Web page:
‘We remember’: Irish official evokes kinship with Boston in expressing support for Ukraine

"We remember well that others opened their doors, their hearts, and their homes to us."

Ireland's Minister of Education, Norma Foley, right, addresses the Boston City Council on Wednesday. Boston City TV

On the eve of St. Patrick’s Day, Ireland’s Minister for Education took to the dais inside Boston’s City Council chamber on Wednesday, with a message of renewed kinship for the city she called “the capital … of Irish America.”

Minister Norma Foley spoke of the legions of Ireland’s own who left the Emerald Isle for life in America, fleeing the poverty and famine that gripped their homeland in the 19th century.

Many departed on so-called “coffin ships” — and many never returned — with little but hope for new opportunities and a promise for a new start. Many arrived ashore in Boston.


And as the world watches a growing humanitarian crisis in Europe as Russia wages war in Ukraine, prompting over 3 million refugees to seek shelter elsewhere, two words Foley said were particularly profound: “We remember.”

“We have opened doors to those fleeing from conflict in desperate circumstances,” Foley said. “And we do this because we remember, and we remember well, that others opened their doors, their hearts, and their homes to us. As a nation, we have benefited hugely from the goodwill and political solidarity of so many in Boston, Massachusetts, and wider New England.”

Watch the full remarks:

Foley’s special visit to City Hall came as the Irish cabinet member met locally with Irish companies, including one that is expanding its operations to Boston, and took in holiday festivities.

After two years of the COVID-19 pandemic, Foley said the Irish government is seeking again “to reconnect with our communities at home and abroad.”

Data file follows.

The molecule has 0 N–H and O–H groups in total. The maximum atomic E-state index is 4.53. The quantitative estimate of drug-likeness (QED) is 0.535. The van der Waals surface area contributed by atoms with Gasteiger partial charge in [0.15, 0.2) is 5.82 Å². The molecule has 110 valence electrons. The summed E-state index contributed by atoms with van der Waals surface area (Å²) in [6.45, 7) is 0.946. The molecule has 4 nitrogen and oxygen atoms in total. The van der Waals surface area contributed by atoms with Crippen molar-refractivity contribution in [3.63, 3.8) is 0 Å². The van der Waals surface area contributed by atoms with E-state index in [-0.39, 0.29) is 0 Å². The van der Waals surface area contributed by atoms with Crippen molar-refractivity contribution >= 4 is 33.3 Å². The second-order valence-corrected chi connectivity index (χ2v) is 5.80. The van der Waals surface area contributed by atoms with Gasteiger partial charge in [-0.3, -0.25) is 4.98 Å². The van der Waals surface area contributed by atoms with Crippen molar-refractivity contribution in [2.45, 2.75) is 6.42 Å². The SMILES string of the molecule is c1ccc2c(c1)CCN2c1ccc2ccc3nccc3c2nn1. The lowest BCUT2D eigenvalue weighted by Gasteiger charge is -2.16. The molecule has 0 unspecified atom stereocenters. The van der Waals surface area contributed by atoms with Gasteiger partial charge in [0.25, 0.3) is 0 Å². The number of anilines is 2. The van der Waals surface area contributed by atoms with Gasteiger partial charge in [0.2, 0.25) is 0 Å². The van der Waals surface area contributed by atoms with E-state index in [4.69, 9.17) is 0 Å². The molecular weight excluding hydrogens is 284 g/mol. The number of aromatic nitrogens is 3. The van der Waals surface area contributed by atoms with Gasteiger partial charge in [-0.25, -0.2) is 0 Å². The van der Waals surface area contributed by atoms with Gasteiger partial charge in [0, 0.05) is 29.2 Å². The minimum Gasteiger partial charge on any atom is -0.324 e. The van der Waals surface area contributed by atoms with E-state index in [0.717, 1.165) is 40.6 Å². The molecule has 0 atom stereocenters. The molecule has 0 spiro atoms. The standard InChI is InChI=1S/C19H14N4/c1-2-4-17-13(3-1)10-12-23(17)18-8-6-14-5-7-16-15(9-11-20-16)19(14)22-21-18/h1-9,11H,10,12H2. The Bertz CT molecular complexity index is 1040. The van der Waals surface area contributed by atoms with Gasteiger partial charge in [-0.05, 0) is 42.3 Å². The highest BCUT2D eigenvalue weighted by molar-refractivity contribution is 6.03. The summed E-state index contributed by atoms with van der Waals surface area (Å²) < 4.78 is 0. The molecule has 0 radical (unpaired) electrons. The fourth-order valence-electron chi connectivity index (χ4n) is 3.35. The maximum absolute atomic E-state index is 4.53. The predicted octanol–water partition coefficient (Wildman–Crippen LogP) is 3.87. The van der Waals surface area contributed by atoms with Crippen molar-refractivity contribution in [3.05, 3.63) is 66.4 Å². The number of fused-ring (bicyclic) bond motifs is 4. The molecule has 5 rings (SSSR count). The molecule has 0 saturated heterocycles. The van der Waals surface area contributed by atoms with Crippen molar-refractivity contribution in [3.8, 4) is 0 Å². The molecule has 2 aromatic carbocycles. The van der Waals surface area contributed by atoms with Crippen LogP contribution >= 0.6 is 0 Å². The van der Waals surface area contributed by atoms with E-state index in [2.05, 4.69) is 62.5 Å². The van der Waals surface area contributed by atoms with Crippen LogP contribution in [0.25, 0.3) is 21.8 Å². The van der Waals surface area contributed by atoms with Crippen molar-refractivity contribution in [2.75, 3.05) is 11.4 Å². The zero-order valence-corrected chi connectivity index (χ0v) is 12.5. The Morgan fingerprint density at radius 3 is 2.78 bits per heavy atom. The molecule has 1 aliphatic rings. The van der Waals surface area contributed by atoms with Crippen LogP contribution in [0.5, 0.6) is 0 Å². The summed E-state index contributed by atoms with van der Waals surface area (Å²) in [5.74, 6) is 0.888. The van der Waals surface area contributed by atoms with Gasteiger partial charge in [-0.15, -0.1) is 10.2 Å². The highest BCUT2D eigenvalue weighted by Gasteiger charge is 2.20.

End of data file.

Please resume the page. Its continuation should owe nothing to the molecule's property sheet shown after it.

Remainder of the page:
“We consider ourselves blessed beyond measure to have a thriving and noble Irish community here in Boston,” she said.

Before her remarks to councilors, Foley took in a performance of an Irish jig from two students of South Boston’s Woods School of Irish Dance — a routine she said was indicative of Irish culture and heritage being “very much growing … and thriving here in Boston.”


“It is true to say that the bonds between Ireland and Boston run very, very deep,” Foley said.

Indeed, Boston has continuously stood with Ireland as the nation across the pond chartered its own independence — officiated 100 years ago this year, Foley said.

Even more-so, Boston has played and continues to plays “a central and constructive role in securing peace and prosperity on the island of Ireland” — especially as the Irish free state ensures the strengths of the Good Friday Agreement are protected amid Brexit, Foley said. The 1998 document between Ireland and Northern Ireland is a pivotal agreement for the two states’ geo-political relationship.

“We are very grateful for that support and solidarity and we do not forget it,” Foley said. “So it is right at this moment in time that we show support and solidarity for others in their hour of need.”

So as Ireland marks its centenary this year, the nation stands “firmly in support and solidarity of the people of Ukraine,” Foley told councilors to applause.

Ireland has increased humanitarian aid and other support to Ukraine, and has opened its doors to those fleeing the war, she said.

Last week, Foley told The Kerryman, an Irish newspaper, her department will do all that it can to ensure Ukrainian children who arrive in Ireland will be able to continue their education.


“We are using our voice in the European Union and our seat at the U.N. Security Council to seek an end to the conflict and to hold Russia accountable,” Foley said.

She also called on councilors to remember Irish journalist Pierre Zakrzewski, who was working as a Fox News cameraman in Ukraine when he was killed on Monday. Ukrainian journalist Oleksandra “Sasha” Kuvshynova, 24, who was working as a consultant for Fox News, was also killed when their crew was struck by incoming fire outside of Kyiv, according to the network.

“We also remember with acute sadness all the other families who have been impacted by the harrowing and unjust conflict in Ukraine,” Foley said.

As she finished her remarks, she left councilors with the blessing of Saint Patrick, Ireland’s patron saint, which she spoke in Irish, and a few words of her own:

“I say to you, thank you for your friendship, support and solidarity,” she said. “Long may it continue to grow and to prosper.”


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